Shareholders Slap Target With A Lawsuit
Target is facing a shareholder lawsuit after the company's controversial Pride merchandise resulted in significant backlash, boycotts, and a drop in stock price.
America First Legal, a group headed by Trump Administration senior advisor Stephen Miller, filed a complaint against Target and its board of directors on behalf of a Target shareholder for misleading investors about its ESG and DEI mandates.
The lawsuit follows after customers were shocked when mass June Pride Month displays were unveiled featuring female-style swimsuits that can be used to "tuck" male genitalia, "Super Queer" clothing, party supplies, home decor, books, and a "Grow at Your Own Pace" saucer planter.
AFL said that Target's 2022 and 2023 Proxy Statements assured shareholders and investors that the board was monitoring for potential social and political risks associated with the company's ESG and DEI mandates, but that Target "embraced the radical transgendered agenda with its stories-and-family-themed 'Pride' marketing and sales campaign" — despite the potential for customers and shareholders to feel differently.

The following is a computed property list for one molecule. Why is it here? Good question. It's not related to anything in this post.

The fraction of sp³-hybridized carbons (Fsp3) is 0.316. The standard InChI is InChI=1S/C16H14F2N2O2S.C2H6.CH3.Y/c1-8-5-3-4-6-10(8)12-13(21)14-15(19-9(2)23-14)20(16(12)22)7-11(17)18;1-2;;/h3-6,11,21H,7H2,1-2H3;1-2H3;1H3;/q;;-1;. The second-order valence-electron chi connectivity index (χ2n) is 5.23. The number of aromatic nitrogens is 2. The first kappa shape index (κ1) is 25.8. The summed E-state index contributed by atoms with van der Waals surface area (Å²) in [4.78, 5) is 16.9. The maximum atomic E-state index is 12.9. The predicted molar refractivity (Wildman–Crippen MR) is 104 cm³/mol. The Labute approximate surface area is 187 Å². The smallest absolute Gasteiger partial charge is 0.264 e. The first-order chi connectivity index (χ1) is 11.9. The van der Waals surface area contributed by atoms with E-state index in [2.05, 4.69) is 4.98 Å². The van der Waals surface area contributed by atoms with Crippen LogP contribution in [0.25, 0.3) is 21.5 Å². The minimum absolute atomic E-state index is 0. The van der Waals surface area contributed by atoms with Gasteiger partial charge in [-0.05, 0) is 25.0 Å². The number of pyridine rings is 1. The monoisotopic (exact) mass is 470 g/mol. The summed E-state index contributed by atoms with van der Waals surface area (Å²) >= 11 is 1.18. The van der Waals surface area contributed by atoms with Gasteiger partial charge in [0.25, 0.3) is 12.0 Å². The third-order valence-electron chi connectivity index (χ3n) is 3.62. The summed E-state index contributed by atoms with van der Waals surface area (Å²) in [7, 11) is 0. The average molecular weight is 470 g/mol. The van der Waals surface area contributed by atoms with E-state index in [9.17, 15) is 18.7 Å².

Their alleged misguided decisions caused a $12 billion collapse in share value — the largest stock price decline in over 20 years — and Target's market value is now down from over $74 billion in May to $60.3 billion as of Wednesday.
This decline has resulted in some banks lowering their price objective — from $180 to $145 — citing weakened peer multiples, decelerating traffic, and modest mobile app engagement.
Target later dialed back the displays at some stores, which angered some members of the LGBTQ community, but the retailer said it would protect employees against threats from angry customers.
AFL is suing for a "declaration that Target’s 2023 director election was void," a declaration of the company violating Section 14(a) and Section 10(b) of the Exchange Act, an order for damages from each Defendant and "such other and further relief as the Court deems just and proper, including reasonable attorney’s fees and costs." They also demanded a trial by jury.
When reached for comment, Target had not immediately responded.
For now, the lawsuit serves as yet another reminder of the impact of corporations' choice of messaging and merchandise and the potential financial repercussions.